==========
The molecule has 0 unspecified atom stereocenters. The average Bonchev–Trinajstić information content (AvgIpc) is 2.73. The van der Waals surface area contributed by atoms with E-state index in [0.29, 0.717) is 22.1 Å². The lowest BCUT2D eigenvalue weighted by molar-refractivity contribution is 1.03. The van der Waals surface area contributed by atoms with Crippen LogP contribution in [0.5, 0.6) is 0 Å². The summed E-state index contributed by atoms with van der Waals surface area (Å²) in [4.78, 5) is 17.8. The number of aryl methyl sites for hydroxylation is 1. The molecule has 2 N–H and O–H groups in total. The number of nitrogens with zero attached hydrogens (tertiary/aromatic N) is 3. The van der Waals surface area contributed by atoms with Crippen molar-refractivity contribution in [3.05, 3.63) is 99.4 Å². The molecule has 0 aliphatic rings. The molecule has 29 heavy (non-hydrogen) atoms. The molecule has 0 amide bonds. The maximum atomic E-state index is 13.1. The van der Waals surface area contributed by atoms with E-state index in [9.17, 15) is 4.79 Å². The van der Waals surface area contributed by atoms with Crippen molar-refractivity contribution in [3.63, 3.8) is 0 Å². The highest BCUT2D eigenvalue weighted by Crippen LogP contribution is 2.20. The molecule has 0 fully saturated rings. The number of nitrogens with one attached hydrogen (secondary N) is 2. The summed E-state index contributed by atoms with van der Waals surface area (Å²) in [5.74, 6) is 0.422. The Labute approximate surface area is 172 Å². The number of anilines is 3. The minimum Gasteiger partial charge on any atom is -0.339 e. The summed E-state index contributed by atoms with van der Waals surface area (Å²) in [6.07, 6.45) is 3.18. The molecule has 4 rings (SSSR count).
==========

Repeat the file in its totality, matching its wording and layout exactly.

The molecule has 0 unspecified atom stereocenters. The average Bonchev–Trinajstić information content (AvgIpc) is 2.73. The van der Waals surface area contributed by atoms with E-state index in [0.29, 0.717) is 22.1 Å². The lowest BCUT2D eigenvalue weighted by molar-refractivity contribution is 1.03. The van der Waals surface area contributed by atoms with Crippen LogP contribution in [0.5, 0.6) is 0 Å². The summed E-state index contributed by atoms with van der Waals surface area (Å²) in [4.78, 5) is 17.8. The number of aryl methyl sites for hydroxylation is 1. The molecule has 2 N–H and O–H groups in total. The number of nitrogens with zero attached hydrogens (tertiary/aromatic N) is 3. The van der Waals surface area contributed by atoms with Crippen molar-refractivity contribution in [3.05, 3.63) is 99.4 Å². The molecule has 0 aliphatic rings. The molecule has 29 heavy (non-hydrogen) atoms. The molecule has 0 amide bonds. The maximum atomic E-state index is 13.1. The van der Waals surface area contributed by atoms with E-state index in [9.17, 15) is 4.79 Å². The van der Waals surface area contributed by atoms with Crippen molar-refractivity contribution in [3.63, 3.8) is 0 Å². The highest BCUT2D eigenvalue weighted by Crippen LogP contribution is 2.20. The molecule has 0 fully saturated rings. The number of nitrogens with one attached hydrogen (secondary N) is 2. The summed E-state index contributed by atoms with van der Waals surface area (Å²) in [5.74, 6) is 0.422. The Labute approximate surface area is 172 Å². The number of anilines is 3. The minimum Gasteiger partial charge on any atom is -0.339 e. The summed E-state index contributed by atoms with van der Waals surface area (Å²) in [6.07, 6.45) is 3.18. The molecule has 4 rings (SSSR count).